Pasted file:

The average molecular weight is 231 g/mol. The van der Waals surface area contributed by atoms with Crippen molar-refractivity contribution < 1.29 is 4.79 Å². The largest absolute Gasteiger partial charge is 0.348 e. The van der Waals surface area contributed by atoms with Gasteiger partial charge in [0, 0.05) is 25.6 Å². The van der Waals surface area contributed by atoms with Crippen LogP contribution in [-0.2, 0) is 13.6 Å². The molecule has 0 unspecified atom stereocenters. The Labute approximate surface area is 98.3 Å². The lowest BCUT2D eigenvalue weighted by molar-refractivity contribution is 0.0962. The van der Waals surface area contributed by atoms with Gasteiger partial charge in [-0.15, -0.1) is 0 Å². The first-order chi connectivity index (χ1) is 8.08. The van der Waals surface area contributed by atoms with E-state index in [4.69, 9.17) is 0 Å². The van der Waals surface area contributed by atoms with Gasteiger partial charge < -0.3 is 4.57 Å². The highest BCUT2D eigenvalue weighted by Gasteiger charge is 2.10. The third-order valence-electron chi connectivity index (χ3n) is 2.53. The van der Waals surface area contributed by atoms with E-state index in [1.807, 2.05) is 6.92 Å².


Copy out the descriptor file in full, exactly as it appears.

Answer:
The average molecular weight is 231 g/mol. The van der Waals surface area contributed by atoms with Crippen molar-refractivity contribution < 1.29 is 4.79 Å². The largest absolute Gasteiger partial charge is 0.348 e. The van der Waals surface area contributed by atoms with Gasteiger partial charge in [0, 0.05) is 25.6 Å². The van der Waals surface area contributed by atoms with Crippen LogP contribution in [-0.2, 0) is 13.6 Å². The molecule has 0 unspecified atom stereocenters. The Labute approximate surface area is 98.3 Å². The lowest BCUT2D eigenvalue weighted by molar-refractivity contribution is 0.0962. The van der Waals surface area contributed by atoms with Gasteiger partial charge in [-0.15, -0.1) is 0 Å². The first-order chi connectivity index (χ1) is 8.08. The van der Waals surface area contributed by atoms with E-state index in [4.69, 9.17) is 0 Å². The van der Waals surface area contributed by atoms with Gasteiger partial charge < -0.3 is 4.57 Å². The highest BCUT2D eigenvalue weighted by Gasteiger charge is 2.10. The third-order valence-electron chi connectivity index (χ3n) is 2.53. The van der Waals surface area contributed by atoms with E-state index in [1.807, 2.05) is 6.92 Å².